Not a Man

Adult
Rated 4.75/5 based on 5 reviews
From boy of the slums to Oxford Graduate, this is the story of Shuki Bolkiah - modern day eunuch. More

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Words: 186,470
Language: English
ISBN: 9781476356419
About M. A. McRae

The four books of the Shuki series are available as ebooks and as paperbacks. 'Not a Man' is the first of the Shuki Series, followed by 'The King's Favourite.' These are quite separate stories, and can be read as stand-alone books. However, you will enjoy the third in the series, 'To Love and To Protect,' more if you have read at least one of the others. The fourth in the series is a little different, and covers Shuki's mature years, and even ranges forward a few decades. This can be read as a stand-alone book. There is no 'adult' material in this one, though there is in the earlier novels, especially the first.

The four Penwinnard Stories are about the boys of Penwinnard Boys' Home - their spirit, their occasional mischief, and their aspirations. I expect that there will eventually be six stories, with Bob's future resolved in Number 6.
These books are also available as paperbacks.

Also in The Shuki Series

Also by This Author

Reviews

Review by: R Dango on March 28, 2013 : (no rating)
I have not cried so much since I last saw "Champ" in 80s. This is by far the most memorable novel I have read in years.
Beautifully written, gripping and original, this is a novel to stand out in any book store.
(reviewed within a month of purchase)

Review by: Kaley on Nov. 12, 2012 :
A well written story, set in a very creatively imagined, complex world, a good plot and a very memorable character. Shukis differences and difficulties are handled sensitively, every character in the book is written with care. The descriptions of the foreign countries' landscape are beautiful and the description of and explanation for its customs are intruiging and realistic.

I also bought the sequel "The King's Favourite" and loved it as well as this book. The writing and editing appeared to have been improved even more than in this first book.

Would recommend this story to anyone who is interested in good writing, good character development, foreign countries and the careful and creative handling of sensitive subjects.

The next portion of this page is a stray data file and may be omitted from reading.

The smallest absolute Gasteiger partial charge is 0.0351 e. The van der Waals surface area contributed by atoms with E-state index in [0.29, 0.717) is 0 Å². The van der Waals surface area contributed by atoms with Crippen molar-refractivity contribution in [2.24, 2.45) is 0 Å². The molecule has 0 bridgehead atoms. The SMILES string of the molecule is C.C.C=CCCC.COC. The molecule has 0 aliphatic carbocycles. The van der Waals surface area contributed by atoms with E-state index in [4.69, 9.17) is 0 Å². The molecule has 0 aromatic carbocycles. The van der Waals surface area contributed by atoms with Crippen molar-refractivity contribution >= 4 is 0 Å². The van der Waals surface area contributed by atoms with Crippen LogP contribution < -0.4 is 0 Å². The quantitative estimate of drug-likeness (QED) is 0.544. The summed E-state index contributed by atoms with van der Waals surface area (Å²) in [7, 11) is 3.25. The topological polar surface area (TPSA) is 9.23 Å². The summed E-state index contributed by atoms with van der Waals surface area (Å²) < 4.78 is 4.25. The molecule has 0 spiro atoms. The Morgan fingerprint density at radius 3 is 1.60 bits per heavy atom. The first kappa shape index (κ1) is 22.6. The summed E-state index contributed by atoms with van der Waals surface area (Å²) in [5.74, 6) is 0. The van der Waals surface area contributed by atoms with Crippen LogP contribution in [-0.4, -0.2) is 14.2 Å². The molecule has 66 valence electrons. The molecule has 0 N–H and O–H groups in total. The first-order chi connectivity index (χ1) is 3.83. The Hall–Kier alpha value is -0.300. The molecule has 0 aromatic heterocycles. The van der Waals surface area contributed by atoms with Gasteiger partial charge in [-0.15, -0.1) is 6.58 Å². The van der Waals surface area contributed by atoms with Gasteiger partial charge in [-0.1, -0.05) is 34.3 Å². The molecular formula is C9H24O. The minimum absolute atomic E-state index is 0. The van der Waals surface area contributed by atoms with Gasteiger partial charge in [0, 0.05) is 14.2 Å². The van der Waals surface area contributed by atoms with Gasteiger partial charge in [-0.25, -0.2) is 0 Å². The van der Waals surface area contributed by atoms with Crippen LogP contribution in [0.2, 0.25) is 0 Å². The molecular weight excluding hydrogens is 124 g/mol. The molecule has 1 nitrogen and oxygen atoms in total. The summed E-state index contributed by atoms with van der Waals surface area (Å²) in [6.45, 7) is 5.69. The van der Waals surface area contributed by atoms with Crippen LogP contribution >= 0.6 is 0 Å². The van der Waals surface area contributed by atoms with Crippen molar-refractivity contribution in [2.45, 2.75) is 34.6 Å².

One of my most favourite stories that leaves a lasting impression. Absolutely worth the purchase.
(reviewed within a month of purchase)

Review by: Kate Rigby on Sep. 09, 2012 :
This is a very powerful story made all the more poignant and chilling by the author’s non-judgemental telling of it. It's high quality writing and the author has obviously researched the subject matter thoroughly. Her characters are complex and real, there's nothing stereotyped about them. An oustanding piece of work about a difficult and harrowing subject matter.
(reviewed the day of purchase)

Review by: Debbie Bennett on Sep. 08, 2012 :
Raw, brutal, shocking. Warm, compassionate, tender. All these things and more. Rarely have I gone through so many different emotions reading one book. This is a very long and incredibly detailed story with a huge cast, yet I was never confused or wondering who each character was – nor was I bored, or bogged down with too much information. Instead the author weaves a rich tapestry, pulling threads from a middle-eastern culture that at times seems archaic and extreme to 20th century Oxford University and back again, showing you layer upon layer of depth as slum boy Shuki realises his good looks can be both blessing and curse.

What is fascinating is how the author writes with such authority about another culture. Whether this is pure research or she has lived this life, I don’t know – but it sounds so authentic and believable. While the brutalities of Shuki’s masters are shocking, there are moments of real tenderness and love, and the family bond is strong and close. They share everything – including Shuki. And how far can you go, before love and sex become inextricably entwined?

There’s a lot of sex in this book. And not all of it is good sex, so don’t read this if you are easily offended by graphic descriptions of such things. But I would thoroughly recommend it to anyone who wants to understand the different standards by which other cultures live – even today. Shuki’s story could well be real.

One of the best books I have read in a long, long time.
(reviewed the day of purchase)